As global climate change accelerates with increasingly substantial impacts on communities worldwide, the need to understand and make reliable projections of future climate becomes ever more imperative.
The National Science Foundation-funded Southern Ocean Carbon and Climate Observations and Modeling, or SOCCOM, project is meeting this need by deploying 200 robotic floats in the Southern Ocean surrounding Antarctica to capture real-time biological, geological and chemical (often called "biogeochemical") data.
With the help of CyVerse, the NSF-funded and University of Arizona-led national data management project, SOCCOM hopes soon to expand the network of floats to monitor carbon cycling throughout the world's swiftly changing oceans.
"We have an international agreement to reduce carbon and other greenhouse gases. Now is the time to act," says Joellen Russell, an oceanographer and climate modeler in the UA's Department of Geosciences, who heads up SOCCOM’s modeling efforts. "But we need to count the carbon in order to manage the carbon."
SOCCOM is a coalition led by Princeton University and includes the UA, Scripps Institute of Oceanography, University of Washington, Monterey Bay Aquarium Research Institute (MBARI), Climate Central, National Oceanic and Atmospheric Administration (NOAA), NSF and NASA.
Oceans Alive: Monitoring Their Metabolism
Meltwater from the Antarctic ice sheet and the mergence of major global currents are causing the Southern Ocean to change faster than the Earth's other oceans in response to climate change. Studying these sensitive waters would herald how other oceans also may change in the future.
The Earth's oceans are the largest active reservoir of carbon and are vital in the global carbon cycle. The SOCCOM floats measure carbon system parameters of the ocean, including pH and nitrogen, as well as temperature, salinity, oxygen concentration and more. The floats have built-in inflatable bladders that enable them to control their depth to collect data from the surface all the way down to 2,000 meters.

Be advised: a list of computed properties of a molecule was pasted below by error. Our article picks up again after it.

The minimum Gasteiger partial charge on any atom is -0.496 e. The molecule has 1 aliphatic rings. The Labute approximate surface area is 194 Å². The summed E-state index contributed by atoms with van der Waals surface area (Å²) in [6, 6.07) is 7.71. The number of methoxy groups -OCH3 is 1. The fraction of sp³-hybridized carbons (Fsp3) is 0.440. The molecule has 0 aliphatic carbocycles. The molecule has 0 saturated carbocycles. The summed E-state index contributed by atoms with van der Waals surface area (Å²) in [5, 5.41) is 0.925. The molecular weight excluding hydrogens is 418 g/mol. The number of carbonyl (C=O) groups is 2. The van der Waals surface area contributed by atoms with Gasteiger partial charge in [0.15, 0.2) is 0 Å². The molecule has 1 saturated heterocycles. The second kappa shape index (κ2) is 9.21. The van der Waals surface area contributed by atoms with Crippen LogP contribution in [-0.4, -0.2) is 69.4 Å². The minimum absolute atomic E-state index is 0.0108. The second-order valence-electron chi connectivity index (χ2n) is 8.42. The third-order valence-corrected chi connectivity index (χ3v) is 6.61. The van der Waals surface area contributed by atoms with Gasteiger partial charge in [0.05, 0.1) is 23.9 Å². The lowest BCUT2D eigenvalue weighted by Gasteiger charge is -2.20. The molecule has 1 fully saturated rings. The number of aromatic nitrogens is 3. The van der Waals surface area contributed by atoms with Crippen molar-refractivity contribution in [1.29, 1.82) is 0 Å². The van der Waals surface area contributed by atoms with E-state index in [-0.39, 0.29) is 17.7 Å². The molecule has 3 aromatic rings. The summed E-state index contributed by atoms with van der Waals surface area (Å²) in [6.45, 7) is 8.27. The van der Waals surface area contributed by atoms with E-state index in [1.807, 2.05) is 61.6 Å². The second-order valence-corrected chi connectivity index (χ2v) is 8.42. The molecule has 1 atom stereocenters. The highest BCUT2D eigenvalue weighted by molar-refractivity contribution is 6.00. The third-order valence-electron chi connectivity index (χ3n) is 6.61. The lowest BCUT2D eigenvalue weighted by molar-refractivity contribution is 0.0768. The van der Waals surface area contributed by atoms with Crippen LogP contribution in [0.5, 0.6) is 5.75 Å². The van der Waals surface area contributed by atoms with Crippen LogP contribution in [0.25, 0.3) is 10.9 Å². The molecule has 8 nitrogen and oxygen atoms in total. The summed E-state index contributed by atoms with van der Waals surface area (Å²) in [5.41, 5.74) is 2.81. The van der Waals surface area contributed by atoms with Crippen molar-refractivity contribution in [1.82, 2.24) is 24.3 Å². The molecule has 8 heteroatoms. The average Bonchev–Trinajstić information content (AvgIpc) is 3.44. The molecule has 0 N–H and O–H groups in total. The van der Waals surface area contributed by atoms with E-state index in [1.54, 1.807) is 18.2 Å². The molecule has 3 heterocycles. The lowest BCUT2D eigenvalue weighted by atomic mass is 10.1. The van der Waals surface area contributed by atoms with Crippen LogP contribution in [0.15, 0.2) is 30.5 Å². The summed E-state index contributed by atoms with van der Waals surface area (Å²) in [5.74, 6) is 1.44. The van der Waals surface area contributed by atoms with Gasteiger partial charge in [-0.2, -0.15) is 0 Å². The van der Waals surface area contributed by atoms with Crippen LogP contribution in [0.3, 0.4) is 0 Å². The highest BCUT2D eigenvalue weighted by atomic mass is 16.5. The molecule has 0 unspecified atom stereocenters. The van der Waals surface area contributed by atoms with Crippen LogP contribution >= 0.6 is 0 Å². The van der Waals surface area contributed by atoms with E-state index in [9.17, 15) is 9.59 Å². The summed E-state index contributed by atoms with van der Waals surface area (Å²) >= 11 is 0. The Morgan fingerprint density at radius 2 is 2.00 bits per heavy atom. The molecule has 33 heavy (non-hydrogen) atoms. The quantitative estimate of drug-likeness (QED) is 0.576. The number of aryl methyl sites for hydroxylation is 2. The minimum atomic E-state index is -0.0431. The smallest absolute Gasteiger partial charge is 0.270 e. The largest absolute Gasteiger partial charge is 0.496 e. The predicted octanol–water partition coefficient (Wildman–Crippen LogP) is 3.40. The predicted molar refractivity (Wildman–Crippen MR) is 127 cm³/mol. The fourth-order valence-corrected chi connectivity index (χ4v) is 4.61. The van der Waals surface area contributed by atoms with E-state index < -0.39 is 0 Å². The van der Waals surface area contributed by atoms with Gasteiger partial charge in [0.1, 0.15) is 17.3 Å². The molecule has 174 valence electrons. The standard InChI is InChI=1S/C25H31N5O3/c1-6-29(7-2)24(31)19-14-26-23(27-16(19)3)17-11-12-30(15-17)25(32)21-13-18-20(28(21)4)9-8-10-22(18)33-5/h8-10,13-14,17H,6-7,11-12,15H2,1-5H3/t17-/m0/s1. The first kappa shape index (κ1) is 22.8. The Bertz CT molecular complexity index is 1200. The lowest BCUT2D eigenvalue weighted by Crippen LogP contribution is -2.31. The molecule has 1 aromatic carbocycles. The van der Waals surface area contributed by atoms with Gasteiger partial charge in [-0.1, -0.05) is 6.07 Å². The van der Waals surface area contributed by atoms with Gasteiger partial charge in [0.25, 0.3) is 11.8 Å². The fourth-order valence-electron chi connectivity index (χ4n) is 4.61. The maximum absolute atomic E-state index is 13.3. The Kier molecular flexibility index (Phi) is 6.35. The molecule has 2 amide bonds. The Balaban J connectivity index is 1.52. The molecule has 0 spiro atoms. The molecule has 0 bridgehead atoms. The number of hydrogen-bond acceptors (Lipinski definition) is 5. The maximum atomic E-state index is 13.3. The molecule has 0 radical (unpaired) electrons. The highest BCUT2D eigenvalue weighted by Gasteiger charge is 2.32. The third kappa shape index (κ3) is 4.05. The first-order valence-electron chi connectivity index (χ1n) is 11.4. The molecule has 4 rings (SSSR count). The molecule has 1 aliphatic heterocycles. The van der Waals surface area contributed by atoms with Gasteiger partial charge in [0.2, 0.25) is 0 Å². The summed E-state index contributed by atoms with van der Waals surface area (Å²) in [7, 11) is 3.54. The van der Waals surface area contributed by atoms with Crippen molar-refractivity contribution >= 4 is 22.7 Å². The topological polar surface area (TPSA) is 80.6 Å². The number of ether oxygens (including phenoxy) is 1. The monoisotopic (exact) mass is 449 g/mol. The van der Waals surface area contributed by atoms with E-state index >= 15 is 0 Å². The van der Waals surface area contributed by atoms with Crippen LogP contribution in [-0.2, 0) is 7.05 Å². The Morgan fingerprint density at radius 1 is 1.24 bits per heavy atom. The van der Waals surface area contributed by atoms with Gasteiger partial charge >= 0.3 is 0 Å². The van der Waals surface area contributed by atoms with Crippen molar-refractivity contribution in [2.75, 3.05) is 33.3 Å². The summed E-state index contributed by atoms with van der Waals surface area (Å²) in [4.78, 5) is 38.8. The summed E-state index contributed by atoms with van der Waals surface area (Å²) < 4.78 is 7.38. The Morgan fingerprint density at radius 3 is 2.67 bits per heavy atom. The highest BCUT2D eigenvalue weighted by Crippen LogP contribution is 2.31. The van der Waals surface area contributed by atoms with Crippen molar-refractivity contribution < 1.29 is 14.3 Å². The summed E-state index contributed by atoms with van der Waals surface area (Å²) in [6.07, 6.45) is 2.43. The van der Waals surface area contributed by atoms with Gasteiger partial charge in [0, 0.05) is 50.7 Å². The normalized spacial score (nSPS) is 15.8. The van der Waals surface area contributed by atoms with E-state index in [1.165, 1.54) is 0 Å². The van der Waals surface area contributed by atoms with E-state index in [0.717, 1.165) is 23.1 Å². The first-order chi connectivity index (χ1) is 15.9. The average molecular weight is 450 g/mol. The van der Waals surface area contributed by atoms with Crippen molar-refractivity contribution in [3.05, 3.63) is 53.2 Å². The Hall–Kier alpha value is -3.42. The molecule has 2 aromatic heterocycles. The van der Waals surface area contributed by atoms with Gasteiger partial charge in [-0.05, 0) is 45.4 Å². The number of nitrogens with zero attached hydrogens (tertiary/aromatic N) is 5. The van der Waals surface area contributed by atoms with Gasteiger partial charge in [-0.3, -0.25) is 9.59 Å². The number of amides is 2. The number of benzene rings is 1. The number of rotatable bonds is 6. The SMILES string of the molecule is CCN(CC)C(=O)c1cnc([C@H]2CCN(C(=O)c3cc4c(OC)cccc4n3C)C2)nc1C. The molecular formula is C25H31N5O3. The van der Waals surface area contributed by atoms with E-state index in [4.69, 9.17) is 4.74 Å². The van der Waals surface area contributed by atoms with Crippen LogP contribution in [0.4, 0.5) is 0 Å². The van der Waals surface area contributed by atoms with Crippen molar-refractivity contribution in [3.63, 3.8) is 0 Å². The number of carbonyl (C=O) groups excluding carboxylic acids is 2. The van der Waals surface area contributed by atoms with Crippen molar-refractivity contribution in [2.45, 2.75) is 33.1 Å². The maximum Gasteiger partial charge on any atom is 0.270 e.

"These measurements will allow us to quantify the variability of the ocean's nutrient cycling," Russell said. "In other words, we can monitor the metabolism of the ocean."
Within 10 minutes of returning to the surface, the floats beam their data to the Iridium satellite network, which relays it to MBARI and the University of Washington. In less than two hours, the raw data are available on the internet to researchers at a variety of institutions involved in the data analysis effort.
And in contrast to the costly and time-consuming method of collecting oceanic data from manned research vessels, robotic floats are programmed to take measurements every five to 10 days and operate autonomously for years.
With nearly a quarter of the proposed 200 Southern Ocean floats deployed, the value of the extensive scientific array capable of providing data in near real-time already was apparent when Russell attended the Biogeochemical Argo Planning Conference in Villefranche-sur-Mer, France, in January 2016. The Argo array is a global network of ocean floats that measure temperature and salinity — but not biogeochemical components such as oxygen, pH and nitrogen.